Once all the members of the distribution team are in position on the day of distribution, all possible questions or concerns from staff are addressed, the commodities are in place and beneficiaries have been assembled in the waiting area, the distribution can begin.
The first step during the distribution is the registration and control of beneficiaries. Registration is the stage where intended beneficiaries are confirmed as eligible. It is also the moment when the distribution team can ensure the distribution is documented and that the resources distributed have an identifiable beneficiary at the end of the chain.
Three different mythologies for registration exists:
- Manual Distribution Lists
- Distribution Cards
- Biometric/Digital Control
In order to prevent duplication and omissions of records, it is preferable that the registration and verification take place at the same time, assuring a proper segregation of duties between different parties. Programs with limited staff will often combine the process of collecting, processing and verifying registration data into one team. To minimise data manipulation and fraud, however it is important to segregate these tasks.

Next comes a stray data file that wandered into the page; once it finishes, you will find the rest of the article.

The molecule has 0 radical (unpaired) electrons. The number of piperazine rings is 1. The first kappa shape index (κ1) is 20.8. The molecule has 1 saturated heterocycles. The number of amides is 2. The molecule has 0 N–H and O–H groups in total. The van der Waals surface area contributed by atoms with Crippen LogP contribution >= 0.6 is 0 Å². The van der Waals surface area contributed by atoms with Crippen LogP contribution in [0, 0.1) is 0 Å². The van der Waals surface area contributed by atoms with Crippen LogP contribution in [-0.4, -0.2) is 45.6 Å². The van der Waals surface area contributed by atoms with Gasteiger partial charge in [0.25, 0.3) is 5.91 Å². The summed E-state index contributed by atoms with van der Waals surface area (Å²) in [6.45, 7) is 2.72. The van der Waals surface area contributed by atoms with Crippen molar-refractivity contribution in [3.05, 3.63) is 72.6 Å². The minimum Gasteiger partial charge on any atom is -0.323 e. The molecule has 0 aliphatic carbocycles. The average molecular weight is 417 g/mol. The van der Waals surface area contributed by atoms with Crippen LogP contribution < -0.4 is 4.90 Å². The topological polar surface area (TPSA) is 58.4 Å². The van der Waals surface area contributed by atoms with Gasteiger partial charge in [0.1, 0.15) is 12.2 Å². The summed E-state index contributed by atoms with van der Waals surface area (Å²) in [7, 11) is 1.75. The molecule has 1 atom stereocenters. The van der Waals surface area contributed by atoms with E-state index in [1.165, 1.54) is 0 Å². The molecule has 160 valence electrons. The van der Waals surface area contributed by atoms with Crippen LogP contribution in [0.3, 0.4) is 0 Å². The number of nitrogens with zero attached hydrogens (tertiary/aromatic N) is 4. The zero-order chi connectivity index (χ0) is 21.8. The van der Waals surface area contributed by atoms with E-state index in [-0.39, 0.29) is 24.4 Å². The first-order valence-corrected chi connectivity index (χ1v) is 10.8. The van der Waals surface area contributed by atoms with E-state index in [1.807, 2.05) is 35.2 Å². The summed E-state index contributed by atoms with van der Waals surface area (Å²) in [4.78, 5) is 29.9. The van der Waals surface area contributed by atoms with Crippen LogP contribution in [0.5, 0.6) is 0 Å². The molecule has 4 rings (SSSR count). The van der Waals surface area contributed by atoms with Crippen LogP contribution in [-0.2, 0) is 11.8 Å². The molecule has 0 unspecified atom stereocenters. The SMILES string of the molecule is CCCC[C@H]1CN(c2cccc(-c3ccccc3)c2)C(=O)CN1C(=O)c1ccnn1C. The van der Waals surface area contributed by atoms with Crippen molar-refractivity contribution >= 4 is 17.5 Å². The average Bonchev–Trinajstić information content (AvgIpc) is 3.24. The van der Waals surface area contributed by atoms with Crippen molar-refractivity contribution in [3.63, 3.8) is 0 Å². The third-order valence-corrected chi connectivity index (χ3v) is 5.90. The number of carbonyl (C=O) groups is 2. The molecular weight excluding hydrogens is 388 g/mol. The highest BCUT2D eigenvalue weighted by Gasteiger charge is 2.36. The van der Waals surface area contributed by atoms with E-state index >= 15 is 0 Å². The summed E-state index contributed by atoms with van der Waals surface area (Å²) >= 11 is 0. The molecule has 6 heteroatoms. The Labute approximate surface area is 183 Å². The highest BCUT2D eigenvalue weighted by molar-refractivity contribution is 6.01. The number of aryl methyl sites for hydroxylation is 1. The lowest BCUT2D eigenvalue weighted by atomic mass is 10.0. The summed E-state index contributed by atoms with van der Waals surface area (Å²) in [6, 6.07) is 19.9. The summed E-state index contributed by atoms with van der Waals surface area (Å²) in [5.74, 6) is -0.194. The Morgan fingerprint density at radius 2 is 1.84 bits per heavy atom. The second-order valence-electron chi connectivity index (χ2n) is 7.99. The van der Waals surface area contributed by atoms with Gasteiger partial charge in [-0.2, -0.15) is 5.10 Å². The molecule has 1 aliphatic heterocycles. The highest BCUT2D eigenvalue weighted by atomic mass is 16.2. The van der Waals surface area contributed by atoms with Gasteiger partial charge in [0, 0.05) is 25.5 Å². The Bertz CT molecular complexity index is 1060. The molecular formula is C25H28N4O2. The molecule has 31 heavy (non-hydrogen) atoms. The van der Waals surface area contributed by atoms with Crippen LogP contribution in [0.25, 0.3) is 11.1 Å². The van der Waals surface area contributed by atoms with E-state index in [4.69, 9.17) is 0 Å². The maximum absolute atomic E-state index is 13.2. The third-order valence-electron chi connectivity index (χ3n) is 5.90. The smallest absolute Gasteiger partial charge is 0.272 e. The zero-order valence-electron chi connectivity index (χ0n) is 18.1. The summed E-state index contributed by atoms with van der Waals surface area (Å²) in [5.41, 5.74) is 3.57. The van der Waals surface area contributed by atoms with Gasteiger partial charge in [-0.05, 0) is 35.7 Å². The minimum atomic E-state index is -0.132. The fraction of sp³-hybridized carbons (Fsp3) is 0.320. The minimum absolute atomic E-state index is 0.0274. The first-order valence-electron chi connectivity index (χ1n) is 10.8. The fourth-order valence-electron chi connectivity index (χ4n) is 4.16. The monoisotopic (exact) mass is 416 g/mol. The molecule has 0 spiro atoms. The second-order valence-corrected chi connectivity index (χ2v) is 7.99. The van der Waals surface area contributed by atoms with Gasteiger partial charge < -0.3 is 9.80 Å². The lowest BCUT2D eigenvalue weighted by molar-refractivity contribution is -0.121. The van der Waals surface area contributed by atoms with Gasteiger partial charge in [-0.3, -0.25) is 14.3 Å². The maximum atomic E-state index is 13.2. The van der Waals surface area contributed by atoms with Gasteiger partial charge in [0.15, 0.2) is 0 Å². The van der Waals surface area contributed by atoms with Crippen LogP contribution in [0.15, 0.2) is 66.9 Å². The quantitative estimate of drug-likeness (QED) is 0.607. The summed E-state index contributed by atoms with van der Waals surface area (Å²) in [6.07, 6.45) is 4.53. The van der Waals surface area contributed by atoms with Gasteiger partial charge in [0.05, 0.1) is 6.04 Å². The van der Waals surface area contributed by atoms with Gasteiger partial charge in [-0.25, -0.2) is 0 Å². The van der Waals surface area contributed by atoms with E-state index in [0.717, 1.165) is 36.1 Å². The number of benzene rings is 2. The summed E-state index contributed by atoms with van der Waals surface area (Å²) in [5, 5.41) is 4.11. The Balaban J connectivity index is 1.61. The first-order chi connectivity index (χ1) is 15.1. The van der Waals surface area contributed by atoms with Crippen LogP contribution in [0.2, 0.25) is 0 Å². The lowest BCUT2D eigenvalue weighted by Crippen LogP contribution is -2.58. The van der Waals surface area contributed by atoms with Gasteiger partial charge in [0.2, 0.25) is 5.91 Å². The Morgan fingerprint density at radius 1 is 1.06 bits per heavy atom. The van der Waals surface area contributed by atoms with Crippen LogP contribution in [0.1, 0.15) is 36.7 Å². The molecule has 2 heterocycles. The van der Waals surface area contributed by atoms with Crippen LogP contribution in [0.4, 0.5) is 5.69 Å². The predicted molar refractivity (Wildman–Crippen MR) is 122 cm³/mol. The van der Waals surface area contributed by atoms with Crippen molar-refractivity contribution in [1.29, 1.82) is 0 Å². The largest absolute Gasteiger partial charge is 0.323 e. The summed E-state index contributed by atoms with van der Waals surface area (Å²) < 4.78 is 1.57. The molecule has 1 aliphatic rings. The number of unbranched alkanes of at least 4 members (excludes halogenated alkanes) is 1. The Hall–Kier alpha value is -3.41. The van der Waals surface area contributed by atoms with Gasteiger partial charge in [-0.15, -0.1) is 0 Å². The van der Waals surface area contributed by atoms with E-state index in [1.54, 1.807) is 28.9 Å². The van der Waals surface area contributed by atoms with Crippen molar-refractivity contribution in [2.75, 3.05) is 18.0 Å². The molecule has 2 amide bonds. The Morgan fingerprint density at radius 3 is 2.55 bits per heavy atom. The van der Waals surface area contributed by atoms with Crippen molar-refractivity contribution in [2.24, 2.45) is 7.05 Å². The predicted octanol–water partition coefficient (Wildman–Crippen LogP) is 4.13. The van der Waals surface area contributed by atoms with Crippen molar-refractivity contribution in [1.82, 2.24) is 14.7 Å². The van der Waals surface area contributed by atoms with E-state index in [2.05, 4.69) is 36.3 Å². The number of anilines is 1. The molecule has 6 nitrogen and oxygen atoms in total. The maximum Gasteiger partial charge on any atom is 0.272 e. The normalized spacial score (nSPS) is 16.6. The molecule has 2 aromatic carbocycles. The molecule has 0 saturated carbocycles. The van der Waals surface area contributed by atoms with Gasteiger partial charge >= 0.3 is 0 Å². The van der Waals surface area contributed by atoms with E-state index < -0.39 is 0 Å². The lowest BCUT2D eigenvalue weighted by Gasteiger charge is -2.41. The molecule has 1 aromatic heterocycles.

The staff responsible for registration/verification must assure the following steps:
- Train personnel involved in registration process, define team composition and division of tasks, consider potential challenges between the information collectors and respondents (such as language barriers and gender norms).
- Define roles and tasks (data collection, data cleaning, data processing and backing-up) in standard operating procedures (SOPs).